In the onward march of medical progress there come frequent warnings against established customs, and we are admonished that this or that habit is exceedingly dangerous, and we accordingly mend our ways. These behests of science not infrequently meet remonstrance, in spite of the columns of statistics, bacteriologic slides and case histories. For some time we have boiled the water that we drink, now we must boil the water in which we bathe. An Indian confrère1 warns against the careless practice of bathing in typhoid-laden water, and declares that access to the mucous cavities during immersion is comparatively easy to the little bacteria. To treat the matter seriously, here is a real danger, much greater in India, perhaps, and wherever water is badly infected, but a present danger in all typhoid-infected water. Just how much possibility of infection there may be in the entrance of a few ounces of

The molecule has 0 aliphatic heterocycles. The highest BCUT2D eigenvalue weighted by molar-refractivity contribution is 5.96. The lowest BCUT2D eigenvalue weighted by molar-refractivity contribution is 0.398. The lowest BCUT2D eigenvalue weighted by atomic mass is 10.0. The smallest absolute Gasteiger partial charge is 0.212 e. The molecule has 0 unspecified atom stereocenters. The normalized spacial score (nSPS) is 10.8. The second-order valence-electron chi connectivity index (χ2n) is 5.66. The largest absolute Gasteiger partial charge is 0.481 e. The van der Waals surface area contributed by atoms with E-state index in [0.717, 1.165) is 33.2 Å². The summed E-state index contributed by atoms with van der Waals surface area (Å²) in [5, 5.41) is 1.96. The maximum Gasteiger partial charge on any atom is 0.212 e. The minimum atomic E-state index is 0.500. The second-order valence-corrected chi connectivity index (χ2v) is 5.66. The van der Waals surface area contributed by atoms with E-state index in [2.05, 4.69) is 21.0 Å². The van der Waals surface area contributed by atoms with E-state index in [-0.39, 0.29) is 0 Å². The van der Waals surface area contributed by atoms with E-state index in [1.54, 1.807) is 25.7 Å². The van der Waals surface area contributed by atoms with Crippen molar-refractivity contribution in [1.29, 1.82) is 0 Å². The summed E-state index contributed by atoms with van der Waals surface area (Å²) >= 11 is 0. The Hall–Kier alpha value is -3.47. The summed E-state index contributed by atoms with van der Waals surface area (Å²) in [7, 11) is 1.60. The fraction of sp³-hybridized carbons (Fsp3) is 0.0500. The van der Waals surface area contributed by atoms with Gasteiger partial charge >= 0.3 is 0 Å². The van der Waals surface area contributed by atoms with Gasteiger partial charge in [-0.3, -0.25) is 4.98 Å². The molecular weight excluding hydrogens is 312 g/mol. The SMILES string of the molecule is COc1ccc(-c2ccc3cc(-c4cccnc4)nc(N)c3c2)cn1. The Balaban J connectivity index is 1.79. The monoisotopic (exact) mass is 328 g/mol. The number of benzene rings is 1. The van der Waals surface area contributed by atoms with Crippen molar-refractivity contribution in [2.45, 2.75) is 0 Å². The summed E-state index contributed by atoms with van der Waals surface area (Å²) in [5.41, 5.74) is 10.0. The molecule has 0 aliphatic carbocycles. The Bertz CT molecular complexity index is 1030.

THE DANGERS OF THE BATH. JAMA. 1904;XLII(10):654–655. doi:10.1001/jama.1904.02490550028014
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